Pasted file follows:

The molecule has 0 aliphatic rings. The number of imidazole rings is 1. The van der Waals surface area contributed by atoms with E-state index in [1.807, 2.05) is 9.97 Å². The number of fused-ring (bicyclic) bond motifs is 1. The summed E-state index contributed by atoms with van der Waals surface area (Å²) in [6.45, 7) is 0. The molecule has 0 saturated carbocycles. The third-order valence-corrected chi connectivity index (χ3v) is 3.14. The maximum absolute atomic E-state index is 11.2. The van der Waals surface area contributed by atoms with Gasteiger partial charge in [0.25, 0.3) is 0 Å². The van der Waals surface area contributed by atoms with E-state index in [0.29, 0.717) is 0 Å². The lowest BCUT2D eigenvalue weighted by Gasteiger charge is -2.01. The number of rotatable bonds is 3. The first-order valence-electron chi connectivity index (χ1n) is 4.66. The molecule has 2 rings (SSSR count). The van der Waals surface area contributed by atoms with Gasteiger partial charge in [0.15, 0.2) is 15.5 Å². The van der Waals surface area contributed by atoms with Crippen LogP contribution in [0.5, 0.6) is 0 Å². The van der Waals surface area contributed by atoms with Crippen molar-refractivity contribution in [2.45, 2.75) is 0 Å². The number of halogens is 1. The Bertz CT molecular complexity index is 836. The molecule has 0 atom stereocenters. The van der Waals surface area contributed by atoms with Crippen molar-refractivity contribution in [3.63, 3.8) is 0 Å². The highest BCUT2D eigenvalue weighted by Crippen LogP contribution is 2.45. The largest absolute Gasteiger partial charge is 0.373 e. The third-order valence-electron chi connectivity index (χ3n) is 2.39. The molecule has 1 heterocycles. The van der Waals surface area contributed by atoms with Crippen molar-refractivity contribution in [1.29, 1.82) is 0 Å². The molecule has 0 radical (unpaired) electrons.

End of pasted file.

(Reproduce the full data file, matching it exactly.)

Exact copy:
The molecule has 0 aliphatic rings. The number of imidazole rings is 1. The van der Waals surface area contributed by atoms with E-state index in [1.807, 2.05) is 9.97 Å². The number of fused-ring (bicyclic) bond motifs is 1. The summed E-state index contributed by atoms with van der Waals surface area (Å²) in [6.45, 7) is 0. The molecule has 0 saturated carbocycles. The third-order valence-corrected chi connectivity index (χ3v) is 3.14. The maximum absolute atomic E-state index is 11.2. The van der Waals surface area contributed by atoms with Gasteiger partial charge in [0.25, 0.3) is 0 Å². The van der Waals surface area contributed by atoms with E-state index in [0.29, 0.717) is 0 Å². The lowest BCUT2D eigenvalue weighted by Gasteiger charge is -2.01. The number of rotatable bonds is 3. The first-order valence-electron chi connectivity index (χ1n) is 4.66. The molecule has 2 rings (SSSR count). The van der Waals surface area contributed by atoms with Gasteiger partial charge in [0.15, 0.2) is 15.5 Å². The van der Waals surface area contributed by atoms with Crippen LogP contribution in [0.5, 0.6) is 0 Å². The van der Waals surface area contributed by atoms with Crippen molar-refractivity contribution in [2.45, 2.75) is 0 Å². The number of halogens is 1. The Bertz CT molecular complexity index is 836. The molecule has 0 atom stereocenters. The van der Waals surface area contributed by atoms with Crippen molar-refractivity contribution in [3.63, 3.8) is 0 Å². The highest BCUT2D eigenvalue weighted by Crippen LogP contribution is 2.45. The largest absolute Gasteiger partial charge is 0.373 e. The third-order valence-electron chi connectivity index (χ3n) is 2.39. The molecule has 1 heterocycles. The van der Waals surface area contributed by atoms with Crippen molar-refractivity contribution in [1.29, 1.82) is 0 Å². The molecule has 0 radical (unpaired) electrons.